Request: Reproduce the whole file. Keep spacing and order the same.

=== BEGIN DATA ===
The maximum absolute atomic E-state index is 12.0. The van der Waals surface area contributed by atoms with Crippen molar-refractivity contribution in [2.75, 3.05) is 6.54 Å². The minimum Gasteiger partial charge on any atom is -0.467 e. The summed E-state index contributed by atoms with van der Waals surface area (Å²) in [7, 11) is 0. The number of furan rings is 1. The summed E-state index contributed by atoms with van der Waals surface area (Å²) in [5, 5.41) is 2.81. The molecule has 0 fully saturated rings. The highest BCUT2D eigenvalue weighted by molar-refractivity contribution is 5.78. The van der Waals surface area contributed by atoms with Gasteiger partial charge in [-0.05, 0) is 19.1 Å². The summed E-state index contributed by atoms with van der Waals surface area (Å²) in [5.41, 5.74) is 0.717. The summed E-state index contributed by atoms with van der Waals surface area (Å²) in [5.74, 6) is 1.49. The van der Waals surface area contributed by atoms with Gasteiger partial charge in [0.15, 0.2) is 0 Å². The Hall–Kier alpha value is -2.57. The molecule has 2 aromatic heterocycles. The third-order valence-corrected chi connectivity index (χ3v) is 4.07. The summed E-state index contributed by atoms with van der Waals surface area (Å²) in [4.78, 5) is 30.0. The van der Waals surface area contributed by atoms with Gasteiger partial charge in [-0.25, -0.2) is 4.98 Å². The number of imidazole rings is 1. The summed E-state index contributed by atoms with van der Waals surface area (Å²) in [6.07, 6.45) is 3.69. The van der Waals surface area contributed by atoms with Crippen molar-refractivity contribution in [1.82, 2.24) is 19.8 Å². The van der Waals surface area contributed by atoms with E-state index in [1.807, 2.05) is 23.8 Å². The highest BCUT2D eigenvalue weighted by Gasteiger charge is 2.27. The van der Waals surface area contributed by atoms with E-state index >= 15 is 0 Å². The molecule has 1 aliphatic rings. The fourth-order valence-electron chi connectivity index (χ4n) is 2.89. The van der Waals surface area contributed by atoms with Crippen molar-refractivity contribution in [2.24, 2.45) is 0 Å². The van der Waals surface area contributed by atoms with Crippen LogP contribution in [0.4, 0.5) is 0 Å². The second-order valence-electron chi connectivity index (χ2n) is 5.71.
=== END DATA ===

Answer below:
The maximum absolute atomic E-state index is 12.0. The van der Waals surface area contributed by atoms with Crippen molar-refractivity contribution in [2.75, 3.05) is 6.54 Å². The minimum Gasteiger partial charge on any atom is -0.467 e. The summed E-state index contributed by atoms with van der Waals surface area (Å²) in [7, 11) is 0. The number of furan rings is 1. The summed E-state index contributed by atoms with van der Waals surface area (Å²) in [5, 5.41) is 2.81. The molecule has 0 fully saturated rings. The highest BCUT2D eigenvalue weighted by molar-refractivity contribution is 5.78. The van der Waals surface area contributed by atoms with Gasteiger partial charge in [-0.05, 0) is 19.1 Å². The summed E-state index contributed by atoms with van der Waals surface area (Å²) in [5.41, 5.74) is 0.717. The summed E-state index contributed by atoms with van der Waals surface area (Å²) in [5.74, 6) is 1.49. The van der Waals surface area contributed by atoms with Gasteiger partial charge in [0.15, 0.2) is 0 Å². The Hall–Kier alpha value is -2.57. The molecule has 2 aromatic heterocycles. The third-order valence-corrected chi connectivity index (χ3v) is 4.07. The summed E-state index contributed by atoms with van der Waals surface area (Å²) in [4.78, 5) is 30.0. The van der Waals surface area contributed by atoms with Gasteiger partial charge in [-0.25, -0.2) is 4.98 Å². The number of imidazole rings is 1. The summed E-state index contributed by atoms with van der Waals surface area (Å²) in [6.07, 6.45) is 3.69. The van der Waals surface area contributed by atoms with Crippen molar-refractivity contribution in [1.82, 2.24) is 19.8 Å². The van der Waals surface area contributed by atoms with E-state index in [1.807, 2.05) is 23.8 Å². The highest BCUT2D eigenvalue weighted by Gasteiger charge is 2.27. The van der Waals surface area contributed by atoms with E-state index >= 15 is 0 Å². The molecule has 1 aliphatic rings. The fourth-order valence-electron chi connectivity index (χ4n) is 2.89. The van der Waals surface area contributed by atoms with Crippen molar-refractivity contribution in [2.24, 2.45) is 0 Å². The van der Waals surface area contributed by atoms with Crippen LogP contribution in [0.4, 0.5) is 0 Å². The second-order valence-electron chi connectivity index (χ2n) is 5.71.